Northern children associated sounding Southern with being 'foreign' & less intelligent.
One of the ways that the US bias against Southern culture and identity is expressed is through the (often undisguised) contempt for the Southern dialect (or accent). Southerners are frequently discriminated against in the US business world, for instance, if they speak in their native manner. Sadly, as noted in a recent National Public Radio feature, many Southerners have made an effort to disguise their accent or give it up completely because of the strong anti-Southern bias in the United States. This is just one of the many ways that the USA undermines Southern identity and culture.
The Daily Mail (UK) has published an article which reports on a recent study that explored the association in the mind of young people in the USA between the Southern accent and a lack of intelligence. The article explains:
According to a new study by psychology professors Katherine Kinzler and Jasmine DeJesus, children display such biases as early as age five, and it leads them to make associations linking Northern accents with being ‘smarter’ and ‘in charge’ and Southern accents with being ‘nice.’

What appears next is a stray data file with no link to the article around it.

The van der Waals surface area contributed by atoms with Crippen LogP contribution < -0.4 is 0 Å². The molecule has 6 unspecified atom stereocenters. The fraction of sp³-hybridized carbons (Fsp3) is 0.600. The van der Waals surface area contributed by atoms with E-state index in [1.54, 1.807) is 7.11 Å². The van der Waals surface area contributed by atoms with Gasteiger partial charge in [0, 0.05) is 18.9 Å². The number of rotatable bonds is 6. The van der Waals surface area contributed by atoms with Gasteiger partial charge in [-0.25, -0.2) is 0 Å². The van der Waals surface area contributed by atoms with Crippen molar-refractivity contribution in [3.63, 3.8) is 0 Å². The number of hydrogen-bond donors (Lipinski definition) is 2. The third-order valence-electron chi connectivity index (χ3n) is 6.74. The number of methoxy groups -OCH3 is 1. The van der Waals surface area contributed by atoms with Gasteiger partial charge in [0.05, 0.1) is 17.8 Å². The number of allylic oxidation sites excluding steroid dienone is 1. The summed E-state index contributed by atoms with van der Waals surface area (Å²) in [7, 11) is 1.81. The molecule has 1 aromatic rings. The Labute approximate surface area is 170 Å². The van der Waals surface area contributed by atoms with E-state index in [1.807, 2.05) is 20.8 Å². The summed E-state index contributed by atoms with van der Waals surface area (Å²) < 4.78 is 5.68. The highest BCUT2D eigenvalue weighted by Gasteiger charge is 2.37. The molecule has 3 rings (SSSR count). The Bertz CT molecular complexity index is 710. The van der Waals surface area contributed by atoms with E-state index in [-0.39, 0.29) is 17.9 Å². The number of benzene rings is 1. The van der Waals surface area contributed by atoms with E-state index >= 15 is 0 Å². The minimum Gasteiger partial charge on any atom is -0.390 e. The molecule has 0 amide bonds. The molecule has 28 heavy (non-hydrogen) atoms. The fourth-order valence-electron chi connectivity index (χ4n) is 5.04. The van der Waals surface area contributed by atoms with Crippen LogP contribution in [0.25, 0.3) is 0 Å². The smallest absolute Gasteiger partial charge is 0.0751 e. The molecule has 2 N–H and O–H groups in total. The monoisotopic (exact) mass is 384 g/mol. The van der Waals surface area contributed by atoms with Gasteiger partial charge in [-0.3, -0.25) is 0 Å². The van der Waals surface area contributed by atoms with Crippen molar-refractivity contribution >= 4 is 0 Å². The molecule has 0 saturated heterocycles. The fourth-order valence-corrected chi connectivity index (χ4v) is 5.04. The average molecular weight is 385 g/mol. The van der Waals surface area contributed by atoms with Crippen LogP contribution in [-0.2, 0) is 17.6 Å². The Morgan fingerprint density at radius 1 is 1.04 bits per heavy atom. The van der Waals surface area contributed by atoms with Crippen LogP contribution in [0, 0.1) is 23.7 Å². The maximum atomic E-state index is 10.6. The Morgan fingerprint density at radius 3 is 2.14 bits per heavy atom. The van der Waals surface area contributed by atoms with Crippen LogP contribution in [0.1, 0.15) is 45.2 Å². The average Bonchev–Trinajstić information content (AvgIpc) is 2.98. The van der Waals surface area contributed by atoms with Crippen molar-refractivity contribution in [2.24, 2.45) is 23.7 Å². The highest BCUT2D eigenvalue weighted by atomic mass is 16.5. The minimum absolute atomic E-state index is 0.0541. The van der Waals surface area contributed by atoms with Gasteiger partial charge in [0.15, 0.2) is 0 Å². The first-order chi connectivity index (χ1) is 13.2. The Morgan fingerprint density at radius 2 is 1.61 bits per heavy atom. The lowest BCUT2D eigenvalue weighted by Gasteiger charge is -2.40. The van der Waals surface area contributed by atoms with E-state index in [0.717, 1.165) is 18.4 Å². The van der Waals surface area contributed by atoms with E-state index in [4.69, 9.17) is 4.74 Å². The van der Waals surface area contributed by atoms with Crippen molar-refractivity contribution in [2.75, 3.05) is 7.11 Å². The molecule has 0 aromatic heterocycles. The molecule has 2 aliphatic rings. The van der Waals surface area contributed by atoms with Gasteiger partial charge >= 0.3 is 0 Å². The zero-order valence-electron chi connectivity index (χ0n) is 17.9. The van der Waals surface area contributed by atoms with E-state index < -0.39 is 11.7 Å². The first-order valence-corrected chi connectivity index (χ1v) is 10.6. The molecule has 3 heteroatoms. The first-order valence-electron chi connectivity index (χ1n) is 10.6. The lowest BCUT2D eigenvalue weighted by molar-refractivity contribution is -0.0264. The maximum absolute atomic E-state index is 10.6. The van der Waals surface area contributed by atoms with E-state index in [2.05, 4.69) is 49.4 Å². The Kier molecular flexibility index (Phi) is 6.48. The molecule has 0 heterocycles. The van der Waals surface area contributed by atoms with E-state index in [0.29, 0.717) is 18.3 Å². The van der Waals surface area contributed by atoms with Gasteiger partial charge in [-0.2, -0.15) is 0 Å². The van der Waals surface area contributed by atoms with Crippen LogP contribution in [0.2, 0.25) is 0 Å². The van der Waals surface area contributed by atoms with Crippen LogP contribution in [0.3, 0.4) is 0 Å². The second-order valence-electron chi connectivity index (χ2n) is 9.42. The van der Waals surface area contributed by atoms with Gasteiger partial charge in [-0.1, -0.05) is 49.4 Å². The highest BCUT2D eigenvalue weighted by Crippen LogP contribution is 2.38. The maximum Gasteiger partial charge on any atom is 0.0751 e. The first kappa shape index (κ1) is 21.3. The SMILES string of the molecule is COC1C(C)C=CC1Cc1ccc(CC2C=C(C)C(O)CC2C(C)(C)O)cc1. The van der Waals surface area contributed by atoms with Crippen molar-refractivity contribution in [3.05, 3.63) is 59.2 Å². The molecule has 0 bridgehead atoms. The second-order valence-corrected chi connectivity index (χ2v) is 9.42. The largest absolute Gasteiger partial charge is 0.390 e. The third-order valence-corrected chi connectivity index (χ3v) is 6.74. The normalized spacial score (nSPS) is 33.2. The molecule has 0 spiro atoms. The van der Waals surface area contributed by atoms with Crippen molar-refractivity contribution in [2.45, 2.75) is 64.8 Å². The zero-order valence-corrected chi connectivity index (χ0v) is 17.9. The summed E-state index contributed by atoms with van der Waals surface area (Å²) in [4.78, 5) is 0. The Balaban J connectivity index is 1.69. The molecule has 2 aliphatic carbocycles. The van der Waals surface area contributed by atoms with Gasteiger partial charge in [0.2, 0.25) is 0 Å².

The researchers say that the results show that while parental influence has much to do with how young children develop biases against certain accents, it also has a lot to do with what they hear and are exposed to on a day-to-day basis.
The article goes on to explain that Northern children associated the Southern accent with being ‘foreign.’ Meanwhile, Southern children, because of the lack of Southern-sounding people in the US media, did not associate sounding either Southern or Northern with being ‘foreign.’ Both Northern and Southern children associated the Southern accent with being ‘nicer’ while Northern children still demonstrated a preference for being friends with other Northern children. The article concludes with some telling statements:
…Southern children associate Northern accents with prestige simply because nearly all the celebrities and individuals of high standing they hear in the media speak with a Northern accent, creating a self-perpetuating stereotype that firmly entrenches itself into the minds of children by at least the age of nine.
Still, the researchers were unable to prove whether parental influence or cultural norms have a more long-lasting impact on these biases.
Nevertheless, they have managed to show that regardless of where these influences come from, children are extraordinarily susceptible to picking up accent biases starting from a very young age and urge parents to think about these implications when raising their children.
Also see: US war on the Texas accent